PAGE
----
Title: Sea of Hooks
Author: Lindsay Hill
Published in: November 2013
Jukebox: “The Great Gig in the Sky” by Pink Floyd has a complex backstory: the song started out as just an instrumental track. Then Alan Parsons brought in singer Clare Torry to layer her voice over the instrumentals. At first, she had a tough time understanding what the band wanted, but once it was suggested she think of herself as an instrument, magic happened. The moment when Torry begins singing is like an awakening, and Sea of Hooks has many of those moments.
This novel is an experiment. Can a story of a boy rise up out of the ashes of messed up dreams, one-liner revelations, and familiar metaphors? Can we understand a person through pieces and snippets randomly dispersed throughout the pages of this book, or do our minds only function and analyze in a neat, chronological order where everything is spelled out for us?
So one can see from those heavy questions above why it took me about two months to finish the novel. It was a not a comfortable read: lots of backtracking and scratching of the head. The entire novel is written in paragraphs, each with a title. Some have continuity, some are impossible to understand as anything but a stranger’s memory. But even though the entire novel is split up into messy stream-of-consciousness paragraphs, they are all connected as one larger story. Hooked together, one might say.
Despite the eventual tying together of all the paragraph’s topics, the novel’s fractured structure, among other things, ultimately prevents it from working as a cohesive entity. The traditional plot (yes, it’s there, if barely) is also boringly dramatic: alcoholic father + OCD/depressed mother = messed up childhood for Christopher, the main character. These characteristics are important and effective in a lot of other esteemed literature, but all I see in this set-up is the desire to make characters interesting by making them severely messed up. I know when a character is well-designed because I care about her/him/it (Barney, Arya Stark, Nick Fury). Sadly, I don’t really care about Christopher, or his parents. It’s an easy line to cross, balancing genuine characters and keeping readers interested.
Consequently, it’s better to think of Sea of Hooks as many wonderful yet disparate parts rather than a convincing story. Many of Lindsay Hill’s trains of thought are beautiful, not only for the ideas they engender but because Hill writes prose like poetry. Two of them stand out:
1. In the first half of the novel, there are several paragraphs called “Christopher Reading.” It’s never clear whether Christopher is autistic, dyslexic, or whether his mind just sees things differently, but it’s like he has so much imagination that he can’t read. Reading requires a certain amount of reining in your own imagination to follow the author’s path. Christopher lets his imagination ride off into the sunset and thus his mind is everywhere but the book in front of him:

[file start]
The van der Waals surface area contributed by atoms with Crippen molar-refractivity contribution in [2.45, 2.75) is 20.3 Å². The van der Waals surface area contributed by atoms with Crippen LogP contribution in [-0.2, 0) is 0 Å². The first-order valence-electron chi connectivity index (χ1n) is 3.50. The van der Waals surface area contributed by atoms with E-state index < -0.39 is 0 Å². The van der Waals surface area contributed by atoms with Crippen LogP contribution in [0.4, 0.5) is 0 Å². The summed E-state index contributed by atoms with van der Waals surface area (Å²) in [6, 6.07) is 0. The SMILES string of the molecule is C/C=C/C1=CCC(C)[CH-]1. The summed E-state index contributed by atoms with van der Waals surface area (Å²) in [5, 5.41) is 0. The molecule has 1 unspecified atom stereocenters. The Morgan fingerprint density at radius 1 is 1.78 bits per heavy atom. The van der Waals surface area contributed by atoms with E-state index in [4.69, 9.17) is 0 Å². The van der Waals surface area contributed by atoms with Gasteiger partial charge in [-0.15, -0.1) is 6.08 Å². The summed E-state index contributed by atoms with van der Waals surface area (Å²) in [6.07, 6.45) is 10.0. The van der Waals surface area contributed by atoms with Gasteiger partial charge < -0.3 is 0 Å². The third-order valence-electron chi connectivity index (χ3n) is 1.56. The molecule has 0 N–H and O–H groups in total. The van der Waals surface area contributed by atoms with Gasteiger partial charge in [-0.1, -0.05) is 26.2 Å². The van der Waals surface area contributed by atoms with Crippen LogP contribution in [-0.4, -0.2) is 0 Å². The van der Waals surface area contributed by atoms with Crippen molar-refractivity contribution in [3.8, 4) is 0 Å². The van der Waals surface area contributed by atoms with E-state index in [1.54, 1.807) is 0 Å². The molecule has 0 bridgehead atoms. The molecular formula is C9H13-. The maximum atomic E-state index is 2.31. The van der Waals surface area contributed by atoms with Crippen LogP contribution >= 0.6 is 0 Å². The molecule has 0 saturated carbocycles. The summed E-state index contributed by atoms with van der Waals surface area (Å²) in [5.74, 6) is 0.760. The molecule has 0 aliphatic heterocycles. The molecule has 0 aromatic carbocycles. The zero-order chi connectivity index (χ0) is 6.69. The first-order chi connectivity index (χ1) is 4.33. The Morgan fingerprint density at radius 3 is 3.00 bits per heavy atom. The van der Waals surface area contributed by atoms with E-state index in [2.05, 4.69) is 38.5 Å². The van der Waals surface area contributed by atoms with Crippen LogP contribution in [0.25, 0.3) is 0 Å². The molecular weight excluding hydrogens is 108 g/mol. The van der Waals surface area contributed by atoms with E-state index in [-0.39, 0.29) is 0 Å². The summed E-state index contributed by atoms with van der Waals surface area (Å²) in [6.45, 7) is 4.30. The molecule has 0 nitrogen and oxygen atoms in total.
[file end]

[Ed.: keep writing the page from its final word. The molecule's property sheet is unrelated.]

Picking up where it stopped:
He would pass through the page, barely brushing its sides as he fell through, and then he would come up a long way away in the teeming open water of thoughts and words and images and memories, and the little guided tour provided by the book was lost to him, but the Wonder Ocean was found.” (110)
2. The second train of thought, with paragraphs titled “The City of Messengers,” also deals with the inner workings of Christopher’s mind. As a boy, Christopher has a habit of collecting random trash: crumpled receipts, keys, and anything else he finds on the street. He collects these “messengers” because he believes that each object is contributing to a larger message. The problem is, Christopher never completely finds out what it is. Though this specific train of thought is very vague, I see Hill’s point: Christopher sees meaning in everything. Apparently he is an amazing bridge player and bond trader because of this unique “sight.” That’s why the novel had to be written in this bizarre paragraph fashion: the all-encompassing message that Christopher is always looking for is the same as Lindsay Hill’s goal in writing this book: every paragraph is a messenger with an individual message. All Hill hopes for is the possibility that his sea of messengers will give the reader one great big message at the end.
Well, I finished the book, and I don’t know what the message is. Maybe I didn’t read carefully enough. Or maybe Lindsay Hill hasn’t figured it out either.
There’s one statement later in the novel that describes the value of Sea of Hooks. In a paragraph called “You Can’t Walk the Sun With Your Fingers”, Christopher is looking at a box full of things belonging to a friend’s dad who disappeared and abandoned his family:
Many of the things were unremarkable, but mixed among them, many fine things shone, many very fine things, things very valuable and rare.
Sea of Hooks may not be a masterpiece, but the amount of abstract thinking in this novel is at least convincing. Maybe time will help bring Lindsay Hill and Christopher’s musings together.
Rating: 6 – okay, but it could be better: would recommend with qualifiers; many inconsistencies that raise my eyebrows.